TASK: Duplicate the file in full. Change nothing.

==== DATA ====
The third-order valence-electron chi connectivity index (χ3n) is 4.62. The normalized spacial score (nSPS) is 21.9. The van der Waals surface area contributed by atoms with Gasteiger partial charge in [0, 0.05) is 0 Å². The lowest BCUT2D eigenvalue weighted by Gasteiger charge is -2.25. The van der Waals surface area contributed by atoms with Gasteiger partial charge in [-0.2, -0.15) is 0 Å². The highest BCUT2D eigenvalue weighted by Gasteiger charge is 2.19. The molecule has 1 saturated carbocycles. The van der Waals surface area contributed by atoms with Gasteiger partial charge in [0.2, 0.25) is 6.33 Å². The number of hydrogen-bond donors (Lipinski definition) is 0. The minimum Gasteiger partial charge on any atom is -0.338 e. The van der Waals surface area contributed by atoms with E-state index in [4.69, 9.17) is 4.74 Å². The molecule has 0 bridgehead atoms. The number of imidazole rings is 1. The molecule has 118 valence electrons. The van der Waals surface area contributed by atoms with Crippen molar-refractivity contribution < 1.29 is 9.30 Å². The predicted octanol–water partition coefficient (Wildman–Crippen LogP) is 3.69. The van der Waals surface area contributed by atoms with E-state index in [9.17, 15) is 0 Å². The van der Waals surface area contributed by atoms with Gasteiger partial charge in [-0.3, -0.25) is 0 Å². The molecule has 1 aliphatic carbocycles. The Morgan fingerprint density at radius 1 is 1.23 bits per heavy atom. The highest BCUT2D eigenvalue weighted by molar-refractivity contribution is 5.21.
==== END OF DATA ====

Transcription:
The third-order valence-electron chi connectivity index (χ3n) is 4.62. The normalized spacial score (nSPS) is 21.9. The van der Waals surface area contributed by atoms with Gasteiger partial charge in [0, 0.05) is 0 Å². The lowest BCUT2D eigenvalue weighted by Gasteiger charge is -2.25. The van der Waals surface area contributed by atoms with Gasteiger partial charge in [-0.2, -0.15) is 0 Å². The highest BCUT2D eigenvalue weighted by Gasteiger charge is 2.19. The molecule has 1 saturated carbocycles. The van der Waals surface area contributed by atoms with Gasteiger partial charge in [0.2, 0.25) is 6.33 Å². The number of hydrogen-bond donors (Lipinski definition) is 0. The minimum Gasteiger partial charge on any atom is -0.338 e. The van der Waals surface area contributed by atoms with E-state index in [4.69, 9.17) is 4.74 Å². The molecule has 0 bridgehead atoms. The number of imidazole rings is 1. The molecule has 118 valence electrons. The van der Waals surface area contributed by atoms with Crippen molar-refractivity contribution < 1.29 is 9.30 Å². The predicted octanol–water partition coefficient (Wildman–Crippen LogP) is 3.69. The van der Waals surface area contributed by atoms with E-state index in [9.17, 15) is 0 Å². The van der Waals surface area contributed by atoms with Gasteiger partial charge in [-0.3, -0.25) is 0 Å². The molecule has 1 aliphatic carbocycles. The Morgan fingerprint density at radius 1 is 1.23 bits per heavy atom. The highest BCUT2D eigenvalue weighted by molar-refractivity contribution is 5.21.